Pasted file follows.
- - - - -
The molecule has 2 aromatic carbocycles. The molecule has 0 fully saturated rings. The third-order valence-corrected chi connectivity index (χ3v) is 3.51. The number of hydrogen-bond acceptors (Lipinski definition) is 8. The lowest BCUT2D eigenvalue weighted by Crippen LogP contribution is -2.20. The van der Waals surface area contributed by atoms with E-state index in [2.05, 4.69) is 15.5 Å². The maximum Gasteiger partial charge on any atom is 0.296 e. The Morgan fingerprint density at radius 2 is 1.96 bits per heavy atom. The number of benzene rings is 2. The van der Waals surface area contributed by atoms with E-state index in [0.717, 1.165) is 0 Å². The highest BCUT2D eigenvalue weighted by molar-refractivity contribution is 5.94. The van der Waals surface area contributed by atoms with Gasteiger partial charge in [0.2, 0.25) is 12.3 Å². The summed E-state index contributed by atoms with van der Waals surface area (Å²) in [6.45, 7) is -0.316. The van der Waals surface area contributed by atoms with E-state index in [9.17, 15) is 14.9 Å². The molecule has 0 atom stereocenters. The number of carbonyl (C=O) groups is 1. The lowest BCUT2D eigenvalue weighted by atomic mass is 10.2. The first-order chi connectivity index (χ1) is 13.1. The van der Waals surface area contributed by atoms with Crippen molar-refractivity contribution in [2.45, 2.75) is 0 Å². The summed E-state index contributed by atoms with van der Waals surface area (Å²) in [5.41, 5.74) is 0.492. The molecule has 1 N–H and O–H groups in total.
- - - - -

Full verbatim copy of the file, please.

The molecule has 2 aromatic carbocycles. The molecule has 0 fully saturated rings. The third-order valence-corrected chi connectivity index (χ3v) is 3.51. The number of hydrogen-bond acceptors (Lipinski definition) is 8. The lowest BCUT2D eigenvalue weighted by Crippen LogP contribution is -2.20. The van der Waals surface area contributed by atoms with E-state index in [2.05, 4.69) is 15.5 Å². The maximum Gasteiger partial charge on any atom is 0.296 e. The Morgan fingerprint density at radius 2 is 1.96 bits per heavy atom. The number of benzene rings is 2. The van der Waals surface area contributed by atoms with E-state index in [0.717, 1.165) is 0 Å². The highest BCUT2D eigenvalue weighted by molar-refractivity contribution is 5.94. The van der Waals surface area contributed by atoms with Gasteiger partial charge in [0.2, 0.25) is 12.3 Å². The summed E-state index contributed by atoms with van der Waals surface area (Å²) in [6.45, 7) is -0.316. The van der Waals surface area contributed by atoms with E-state index in [9.17, 15) is 14.9 Å². The molecule has 0 atom stereocenters. The number of carbonyl (C=O) groups is 1. The lowest BCUT2D eigenvalue weighted by atomic mass is 10.2. The first-order chi connectivity index (χ1) is 13.1. The van der Waals surface area contributed by atoms with Crippen molar-refractivity contribution in [2.45, 2.75) is 0 Å². The summed E-state index contributed by atoms with van der Waals surface area (Å²) in [5.41, 5.74) is 0.492. The molecule has 1 N–H and O–H groups in total.